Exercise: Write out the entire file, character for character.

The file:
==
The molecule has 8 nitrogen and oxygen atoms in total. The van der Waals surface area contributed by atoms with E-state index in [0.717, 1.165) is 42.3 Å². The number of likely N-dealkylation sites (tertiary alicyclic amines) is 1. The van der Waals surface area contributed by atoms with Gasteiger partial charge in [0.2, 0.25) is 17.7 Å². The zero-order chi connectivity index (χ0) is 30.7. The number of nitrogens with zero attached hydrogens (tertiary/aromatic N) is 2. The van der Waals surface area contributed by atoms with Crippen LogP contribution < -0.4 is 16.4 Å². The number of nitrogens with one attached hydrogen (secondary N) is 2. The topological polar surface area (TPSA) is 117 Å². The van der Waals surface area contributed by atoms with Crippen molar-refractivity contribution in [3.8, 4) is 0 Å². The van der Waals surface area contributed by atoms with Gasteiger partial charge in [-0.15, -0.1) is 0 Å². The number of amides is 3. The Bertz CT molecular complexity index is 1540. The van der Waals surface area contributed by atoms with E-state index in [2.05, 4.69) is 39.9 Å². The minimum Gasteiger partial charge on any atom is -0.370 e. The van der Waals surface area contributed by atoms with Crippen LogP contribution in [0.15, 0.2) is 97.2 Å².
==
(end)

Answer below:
The molecule has 8 nitrogen and oxygen atoms in total. The van der Waals surface area contributed by atoms with E-state index in [0.717, 1.165) is 42.3 Å². The number of likely N-dealkylation sites (tertiary alicyclic amines) is 1. The van der Waals surface area contributed by atoms with Gasteiger partial charge in [0.2, 0.25) is 17.7 Å². The zero-order chi connectivity index (χ0) is 30.7. The number of nitrogens with zero attached hydrogens (tertiary/aromatic N) is 2. The van der Waals surface area contributed by atoms with Crippen LogP contribution < -0.4 is 16.4 Å². The number of nitrogens with one attached hydrogen (secondary N) is 2. The topological polar surface area (TPSA) is 117 Å². The van der Waals surface area contributed by atoms with Crippen molar-refractivity contribution in [3.8, 4) is 0 Å². The van der Waals surface area contributed by atoms with Gasteiger partial charge in [-0.15, -0.1) is 0 Å². The number of amides is 3. The Bertz CT molecular complexity index is 1540. The van der Waals surface area contributed by atoms with E-state index in [2.05, 4.69) is 39.9 Å². The minimum Gasteiger partial charge on any atom is -0.370 e. The van der Waals surface area contributed by atoms with Crippen LogP contribution in [0.15, 0.2) is 97.2 Å².